"By leveraging a small portion of the billions in equity Colorado has in its state buildings, and dedicating a fraction of the state’s general fund and severance tax collections, the state of Colorado can quickly and conservatively put more than a half a billion dollars and thousands of Coloradans to work fixing unsafe bridges.
"Our bridge plan has three primary benefits.
"First, it’s the only plan out there that gets significant new transportation investment into our struggling economy quickly – by late this spring. That means the bridges get fixed quicker, and our contractors get to work sooner.
"Second, our plan leverages existing assets and resources. Colorado has billions in capital assets that are literally just sitting there. Republicans say let’s put those assets to work in a way that helps meet the very real needs of this state.
"Third, this financing approach works. We know it. The legislature and the Governor have used it to fund other critical state projects many times before, and the courts have validated it.
"A final footnote on the transportation issue: we believe strongly in the approach I have just outlined, but we know that Governor Ritter, Senator Gibbs and Senator Romer, and Representative Rice and Representative McFadyen and many others have ideas of their own. And we welcome those and the opportunity to work together in good faith. But let’s not wait for January to become February to become the waning hours of the session before we forge a transportation agreement. Let’s do it now, in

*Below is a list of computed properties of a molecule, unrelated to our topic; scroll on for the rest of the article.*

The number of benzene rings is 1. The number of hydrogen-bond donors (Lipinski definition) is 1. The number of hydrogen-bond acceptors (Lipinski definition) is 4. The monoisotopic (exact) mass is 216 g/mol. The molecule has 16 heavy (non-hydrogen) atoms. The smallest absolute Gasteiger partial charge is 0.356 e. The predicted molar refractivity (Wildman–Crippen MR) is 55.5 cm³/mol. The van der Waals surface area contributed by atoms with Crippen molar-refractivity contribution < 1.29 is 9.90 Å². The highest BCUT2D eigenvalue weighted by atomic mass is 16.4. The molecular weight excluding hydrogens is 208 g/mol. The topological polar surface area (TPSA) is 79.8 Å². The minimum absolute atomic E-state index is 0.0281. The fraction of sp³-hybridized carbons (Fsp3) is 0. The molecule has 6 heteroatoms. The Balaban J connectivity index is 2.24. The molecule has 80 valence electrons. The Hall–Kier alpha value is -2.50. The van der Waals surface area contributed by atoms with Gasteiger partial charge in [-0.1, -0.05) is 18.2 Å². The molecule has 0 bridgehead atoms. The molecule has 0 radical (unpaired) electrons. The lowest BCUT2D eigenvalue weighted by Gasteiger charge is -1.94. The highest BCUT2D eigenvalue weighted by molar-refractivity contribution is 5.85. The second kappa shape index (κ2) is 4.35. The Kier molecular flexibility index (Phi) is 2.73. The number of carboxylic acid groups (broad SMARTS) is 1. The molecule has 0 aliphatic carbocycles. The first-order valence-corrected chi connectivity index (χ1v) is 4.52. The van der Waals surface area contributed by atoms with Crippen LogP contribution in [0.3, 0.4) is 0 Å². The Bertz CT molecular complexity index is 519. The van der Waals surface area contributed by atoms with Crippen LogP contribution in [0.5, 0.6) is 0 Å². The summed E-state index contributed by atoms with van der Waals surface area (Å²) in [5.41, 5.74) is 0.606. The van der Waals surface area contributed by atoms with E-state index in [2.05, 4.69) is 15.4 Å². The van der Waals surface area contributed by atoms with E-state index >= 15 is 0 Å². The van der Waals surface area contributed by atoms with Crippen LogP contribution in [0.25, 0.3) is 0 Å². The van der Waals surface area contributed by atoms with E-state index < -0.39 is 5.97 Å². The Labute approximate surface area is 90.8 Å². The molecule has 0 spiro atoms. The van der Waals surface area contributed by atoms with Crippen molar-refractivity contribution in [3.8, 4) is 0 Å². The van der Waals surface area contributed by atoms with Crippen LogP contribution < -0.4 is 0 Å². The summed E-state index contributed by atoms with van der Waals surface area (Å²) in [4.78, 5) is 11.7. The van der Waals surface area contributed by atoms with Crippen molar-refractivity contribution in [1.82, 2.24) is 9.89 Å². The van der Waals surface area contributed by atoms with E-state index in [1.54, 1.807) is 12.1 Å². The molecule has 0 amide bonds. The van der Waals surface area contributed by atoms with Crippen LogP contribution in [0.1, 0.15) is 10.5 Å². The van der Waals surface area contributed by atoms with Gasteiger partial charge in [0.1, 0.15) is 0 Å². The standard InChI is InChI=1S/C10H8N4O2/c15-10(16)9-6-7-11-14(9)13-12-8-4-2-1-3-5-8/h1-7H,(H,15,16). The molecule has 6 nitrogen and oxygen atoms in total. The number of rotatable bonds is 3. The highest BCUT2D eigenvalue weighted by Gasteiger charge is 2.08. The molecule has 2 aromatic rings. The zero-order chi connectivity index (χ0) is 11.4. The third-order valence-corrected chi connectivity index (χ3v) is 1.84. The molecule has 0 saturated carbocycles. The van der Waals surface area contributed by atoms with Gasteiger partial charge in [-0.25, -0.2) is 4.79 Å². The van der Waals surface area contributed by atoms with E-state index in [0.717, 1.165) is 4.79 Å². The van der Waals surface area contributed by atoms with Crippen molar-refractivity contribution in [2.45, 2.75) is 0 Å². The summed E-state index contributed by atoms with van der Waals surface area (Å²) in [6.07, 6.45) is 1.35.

the opening hours of these 120 days. Let’s show that government can make positive change and quickly.
"There will be a number of other proposals from Republicans that will improve the jobs situation in Colorado.
"We believe the best way to kick-start economic recovery is to cut taxes on business investment and job growth. President-elect Obama made the same argument earlier this week, and we agree. Senator Kopp will introduce a bill to eliminate an outdated surcharge on business. And Senator Scheffel is introducing legislation to exempt thousands of businesses from the job-killing business personal property tax. Rather than throwing money at new programs that may or may not work, let’s build on the bipartisan successes of last year and exempt a new round of businesses from the job-killing, business personal property tax.
"Energy is fertile ground for Colorado jobs too. Republicans in the House and Senate will introduce a package of bills that, together, implement an “all of the above energy” strategy in Colorado – more wind, more coal, more solar, more natural gas, and, yes, nuclear, too.
"And finally, Mr. President, we are eager to continue to press the cause of reform and standards and choice in our schools. Talk of a good economy is just idle bluster without strong schools to train our kids.
"Mr. President, Mr. Majority Leader, Fellow Senators, between now and the moment that someone comes to this microphone to move – in earnest – that we adjourn Sine Die, there’s much to be done and the stakes are high for Colorado.
"The only thing to do now is to get started, so let’s.
"Thank you Mr. President and Members of this Senate."